Deuterated Water and Suface Vector Winds in a Madden-Julian Oscillation Event: Using Data from TES on Aura and SeaWinds on QuikSCAT


The moisture convergence process, especially prior to the onset of deep convection, is a difficult-to-observe process early in the active phase of a Madden-Julian Oscillation (MJO) event. Nonetheless, moisture convergence in the atmospheric planetary boundary layer is thought to play a key role in energy transfers that drive MJO evolution with implications for MJO propagation mechanisms and processes of convective organization. Conversely, downdrafts associated with subsidence characterize the transition to stratiform processes occurring at the end of the active phase of the MJO life-cycle. We examine the feasibility of detecting moisture convergence and subsidence signals associated with a single MJO event, Dec 2007 - Jan 2008, in the tropical Indian and western Pacific oceans. Correlations and covariances of water isotope concentrations and surface vector winds (SVWs) are analyzed given SVW retrievals from the NASA QuikSCAT mission and water-isotope:water vapor ratio (i.e., delta-D) retrievals from the Tropospheric Emission Spectrometer (TES) aboard the NASA Aura mission. Implications for spaceborne observing systems focused on tropical processes are discussed.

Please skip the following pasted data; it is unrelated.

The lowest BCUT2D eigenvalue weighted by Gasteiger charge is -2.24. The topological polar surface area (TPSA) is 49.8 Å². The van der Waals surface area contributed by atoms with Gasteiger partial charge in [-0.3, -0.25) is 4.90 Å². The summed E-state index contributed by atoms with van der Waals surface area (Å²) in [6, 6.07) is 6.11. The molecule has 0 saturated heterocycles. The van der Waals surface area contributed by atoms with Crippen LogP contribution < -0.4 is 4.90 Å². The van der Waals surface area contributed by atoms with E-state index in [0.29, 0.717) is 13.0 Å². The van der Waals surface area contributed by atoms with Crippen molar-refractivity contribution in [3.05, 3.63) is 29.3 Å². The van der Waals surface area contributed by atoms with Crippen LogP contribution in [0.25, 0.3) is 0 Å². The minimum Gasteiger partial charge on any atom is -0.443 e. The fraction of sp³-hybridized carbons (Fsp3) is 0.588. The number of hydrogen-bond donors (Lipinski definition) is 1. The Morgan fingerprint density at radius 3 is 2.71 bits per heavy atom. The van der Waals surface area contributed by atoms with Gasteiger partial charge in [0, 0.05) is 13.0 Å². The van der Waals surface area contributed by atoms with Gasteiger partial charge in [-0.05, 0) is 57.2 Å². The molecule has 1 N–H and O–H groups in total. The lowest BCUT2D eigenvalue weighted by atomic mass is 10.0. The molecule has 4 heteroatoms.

May 19, 2015 3:30 PM — 4:30 PM
Bechtel Collaboratory, Discovery Learning Center
Engineering Center, University of Colorado at Boulder, Boulder, CO 80309

Cooperative Institute for Research in Environmental Sciences